From the summit, we could actually see El Capitan and Cloud Rest (I want to hike there someday. I heard it is higher elevation but easier than Half Dome). Of course, no one should ever missed the “Diving Board” or “the Visor” when you already reached the peak.
Since the peak is a large flat area, I took the time to walk around before going down. One last picture before leaving the summit.
After all the fun of taking pictures and enjoying the view, the horrible thought of going down came across my mind. I planned to faced inward as I walked down but I quickly changed my mind to looking forward to the skies as I went down. No traffic when I went down but I did what I called ‘the closest to death experience’ that I ever had. I slipped. Lucky enough that my hand grips were strong enough to hold my body. I travelled at least 20 feet without any grip from my feet. I slowed down and managed to get down safely just to find out that my hands were bleeding due to the friction between my gloves (that pulls my hands) and the cable. Oh well, at least I made it down the cable. Still I think going down is easier than going up.
Going down through the subdome was not the most friendly path at all. My hands were still hurting, so I was not really focus on the tough path. As I made it down to the subdome entrance, it was around 4PM already. The same path as before, I passed through a long flat route but I noticed something different. It was so quiet this time. I guess most of the people hiked down already.
Walking all the way keeping the stop as less as possible until we reached the top of Nevada Falls. Here we stopped awhile and realized that our group was split into two groups now.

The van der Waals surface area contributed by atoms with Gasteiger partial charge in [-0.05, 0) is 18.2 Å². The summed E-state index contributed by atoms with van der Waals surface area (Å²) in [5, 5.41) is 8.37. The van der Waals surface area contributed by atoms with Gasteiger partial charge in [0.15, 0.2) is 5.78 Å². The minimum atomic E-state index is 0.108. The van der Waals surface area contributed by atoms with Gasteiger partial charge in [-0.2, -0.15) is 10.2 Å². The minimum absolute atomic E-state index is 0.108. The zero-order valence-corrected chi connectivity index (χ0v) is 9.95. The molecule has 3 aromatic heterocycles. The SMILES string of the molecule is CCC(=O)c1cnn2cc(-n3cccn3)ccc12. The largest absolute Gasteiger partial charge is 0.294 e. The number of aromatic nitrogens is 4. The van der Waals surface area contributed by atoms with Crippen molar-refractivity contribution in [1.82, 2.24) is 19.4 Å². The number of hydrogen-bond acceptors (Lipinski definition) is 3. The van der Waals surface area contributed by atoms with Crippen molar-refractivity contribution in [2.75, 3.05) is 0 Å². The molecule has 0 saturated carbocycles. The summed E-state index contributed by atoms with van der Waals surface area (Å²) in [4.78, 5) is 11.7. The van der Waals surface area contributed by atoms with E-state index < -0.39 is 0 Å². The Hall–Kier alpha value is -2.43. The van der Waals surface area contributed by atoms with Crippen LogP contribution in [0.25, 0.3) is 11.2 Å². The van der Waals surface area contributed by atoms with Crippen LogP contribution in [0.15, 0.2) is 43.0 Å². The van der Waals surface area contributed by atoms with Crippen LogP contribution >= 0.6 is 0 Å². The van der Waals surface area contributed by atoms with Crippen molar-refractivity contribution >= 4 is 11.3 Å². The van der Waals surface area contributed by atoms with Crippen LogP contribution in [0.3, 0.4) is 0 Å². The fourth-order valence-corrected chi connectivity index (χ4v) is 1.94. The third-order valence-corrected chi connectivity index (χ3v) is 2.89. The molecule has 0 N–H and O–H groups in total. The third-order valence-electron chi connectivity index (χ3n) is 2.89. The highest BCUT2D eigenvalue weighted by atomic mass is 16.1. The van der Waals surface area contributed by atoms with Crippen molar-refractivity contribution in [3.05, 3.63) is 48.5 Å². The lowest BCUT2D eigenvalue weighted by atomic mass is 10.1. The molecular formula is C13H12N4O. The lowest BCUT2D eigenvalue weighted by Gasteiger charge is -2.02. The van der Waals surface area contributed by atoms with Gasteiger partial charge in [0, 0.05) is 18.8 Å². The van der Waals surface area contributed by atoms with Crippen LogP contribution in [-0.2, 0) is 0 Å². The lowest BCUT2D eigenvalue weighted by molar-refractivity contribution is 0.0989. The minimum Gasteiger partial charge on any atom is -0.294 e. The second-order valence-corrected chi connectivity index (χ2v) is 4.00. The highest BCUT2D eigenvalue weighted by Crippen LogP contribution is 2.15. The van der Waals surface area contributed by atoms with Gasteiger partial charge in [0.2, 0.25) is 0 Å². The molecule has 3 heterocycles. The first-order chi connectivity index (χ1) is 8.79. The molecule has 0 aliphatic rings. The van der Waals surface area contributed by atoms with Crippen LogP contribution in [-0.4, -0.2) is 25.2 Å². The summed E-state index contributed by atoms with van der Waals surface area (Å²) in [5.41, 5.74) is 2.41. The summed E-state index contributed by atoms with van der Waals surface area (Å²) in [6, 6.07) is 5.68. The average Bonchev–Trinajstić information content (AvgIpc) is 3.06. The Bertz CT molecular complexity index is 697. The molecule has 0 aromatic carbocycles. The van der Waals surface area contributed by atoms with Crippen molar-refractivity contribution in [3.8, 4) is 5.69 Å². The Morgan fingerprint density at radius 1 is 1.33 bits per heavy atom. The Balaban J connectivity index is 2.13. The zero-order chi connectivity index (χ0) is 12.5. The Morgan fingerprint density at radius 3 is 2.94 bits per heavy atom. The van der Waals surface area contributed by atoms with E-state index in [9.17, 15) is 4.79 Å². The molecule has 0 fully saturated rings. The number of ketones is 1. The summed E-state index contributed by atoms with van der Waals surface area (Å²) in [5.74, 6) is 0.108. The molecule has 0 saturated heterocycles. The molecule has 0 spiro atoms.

From Nevada Falls, we decided to go through the John Muir Trail. Four miles more and we would be sitting in the car, but unfortunately, the sun set down faster than our hike. That’s fine, we came ready with torches available. We hiked down through the John Muir Trail longer than expected due to the darkness that we encountered. The good thing is that John Muir Trail is a long flat path. We arrived down at approximately 9PM and I noticed that all my food stocks and water in my bag were really drained out, which was just perfectly enough for the 15 hours hike. I think it is possible to do the roundtrip faster, especially if you are going solo or small group and you are trained well. Anyway I’m still extremely happy that I did it. We waited for another half of our group that went through the Mist Trail and after that we walked to the Curry Village and went straight to our cars.
Among 18 hikers from my group, actually 9 people managed to reach the peak (50% is not bad at all). A lot of times, I have been asked if I would ever do the hike again, and without hesitation I always answer Yes! It is an amazing experience that I think everyone should do it at least once in their lifetime. Tons of challenges throughout the journey but the reward is definitely awesome.
I listed what I bring and some tips for future goers based on my experience.
What is in my backpack?
- 3 liters of water
- 4 slices of breads
- Hiking Poles
- Camera / Phone
What advice will I give?
- Strength training is important, but endurance is more important
- Walk at your own pace, minimize the number of stops
- Start as early as possible
- Don’t give up!!!!
Well that wraps up my hike to the peak of Half Dome. If I can do it, pretty sure any of you can do it too. It is challenging but seriously, once you have reached the top, there is nothing to regret about. In whatever you do, always remember to have fun!